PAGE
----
So what you're saying is true, but I'd be interested in seeing how an Ni/Se or Se/Ni type would word that same concept, just to test the theory Sim World presented.

  5. #25
    Senior Member Sanctus Iacobus's Avatar
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    This dichotomy is the source of a lot of stress in my relationships. I would definitely consider myself a balanced innovator. What I find annoying is the unfairness between the two... the innovator must have solid understanding of existing methods and traditions, but the traditionalist has very little understanding for the innovator who tries to improve but fails. Often times this failure is due to a number of uncontrolled factors which do not indicate the idea itself was a bad idea, yet the majority of society will respond this way. Personally I think it is because they are lazy and selfish and don't want to put in effort to change things, and when you try and change things they'll drag you down just to retain their comfortably sub-par style of living.

  6. #26
    Sugar Hiccup OrangeAppled's Avatar
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    Quote Originally Posted by jwn86 View Post
    This dichotomy is the source of a lot of stress in my relationships. I would definitely consider myself a balanced innovator. What I find annoying is the unfairness between the two... the innovator must have solid understanding of existing methods and traditions, but the traditionalist has very little understanding for the innovator who tries to improve but fails. Often times this failure is due to a number of uncontrolled factors which do not indicate the idea itself was a bad idea, yet the majority of society will respond this way. Personally I think it is because they are lazy and selfish and don't want to put in effort to change things, and when you try and change things they'll drag you down just to retain their comfortably sub-par style of living.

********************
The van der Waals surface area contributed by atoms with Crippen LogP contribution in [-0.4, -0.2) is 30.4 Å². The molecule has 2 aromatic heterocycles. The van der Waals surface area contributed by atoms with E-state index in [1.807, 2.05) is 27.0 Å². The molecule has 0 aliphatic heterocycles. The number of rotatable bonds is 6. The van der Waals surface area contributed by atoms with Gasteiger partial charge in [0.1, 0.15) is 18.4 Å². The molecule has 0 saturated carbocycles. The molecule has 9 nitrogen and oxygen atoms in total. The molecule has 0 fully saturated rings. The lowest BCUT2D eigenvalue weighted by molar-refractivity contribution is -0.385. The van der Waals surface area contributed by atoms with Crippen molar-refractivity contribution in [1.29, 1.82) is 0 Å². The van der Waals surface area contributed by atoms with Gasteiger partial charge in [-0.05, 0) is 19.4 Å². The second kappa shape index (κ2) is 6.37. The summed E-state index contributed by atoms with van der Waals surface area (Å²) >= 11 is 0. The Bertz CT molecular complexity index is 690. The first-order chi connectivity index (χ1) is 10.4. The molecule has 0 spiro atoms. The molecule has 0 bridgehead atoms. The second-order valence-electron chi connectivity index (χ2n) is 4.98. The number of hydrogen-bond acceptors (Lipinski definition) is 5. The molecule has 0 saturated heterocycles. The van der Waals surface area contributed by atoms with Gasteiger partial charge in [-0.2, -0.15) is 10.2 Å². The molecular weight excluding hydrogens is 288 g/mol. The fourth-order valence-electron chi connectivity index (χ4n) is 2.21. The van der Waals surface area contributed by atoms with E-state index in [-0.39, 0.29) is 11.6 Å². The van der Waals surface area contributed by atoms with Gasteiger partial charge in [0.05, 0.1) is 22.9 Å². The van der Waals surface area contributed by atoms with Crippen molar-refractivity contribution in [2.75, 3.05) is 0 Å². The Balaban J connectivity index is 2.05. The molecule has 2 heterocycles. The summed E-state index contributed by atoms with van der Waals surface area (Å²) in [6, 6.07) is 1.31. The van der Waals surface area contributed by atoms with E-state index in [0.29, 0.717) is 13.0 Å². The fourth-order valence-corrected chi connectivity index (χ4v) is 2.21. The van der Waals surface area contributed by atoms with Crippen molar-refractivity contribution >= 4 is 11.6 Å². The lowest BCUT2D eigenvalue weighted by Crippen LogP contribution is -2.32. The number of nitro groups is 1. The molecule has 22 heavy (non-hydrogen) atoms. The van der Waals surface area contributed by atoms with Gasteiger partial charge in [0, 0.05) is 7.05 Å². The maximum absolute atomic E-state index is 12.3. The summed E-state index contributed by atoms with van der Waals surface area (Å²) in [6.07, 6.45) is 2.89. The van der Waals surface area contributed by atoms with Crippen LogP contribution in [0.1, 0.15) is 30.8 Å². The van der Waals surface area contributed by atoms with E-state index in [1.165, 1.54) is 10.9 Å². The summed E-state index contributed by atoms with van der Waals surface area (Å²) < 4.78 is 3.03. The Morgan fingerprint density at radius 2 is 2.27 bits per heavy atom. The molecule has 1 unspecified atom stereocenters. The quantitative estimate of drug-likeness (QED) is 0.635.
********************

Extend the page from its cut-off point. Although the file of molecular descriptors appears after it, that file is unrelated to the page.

I think this is quite true.

    I have a feeling this is often the source of the disdain an "innovator" may feel for tradition. It's not so much resentment for the tradition itself as feeling constrained by those who adhere to it & are unwilling to consider alternatives. The advantage tradition has is often having a lot of followers, because it's been around long enough to become the norm, and so innovation sometimes faces an uphill battle. Of course, the downside of innovation, when it's too frequent, is a lack of stability - there's too much chaos & it's distracting from other issues. This is what fuels traditionalists resistance to innovation; they view it as destructive, and they use instances of when it did not work to support that view.
    Often a star was waiting for you to notice it. A wave rolled toward you out of the distant past, or as you walked under an open window, a violin yielded itself to your hearing. All this was mission. But could you accomplish it? (Rilke)

    INFP | 4w5 sp/sx | RLUEI - Primary Inquisitive | Tritype is tripe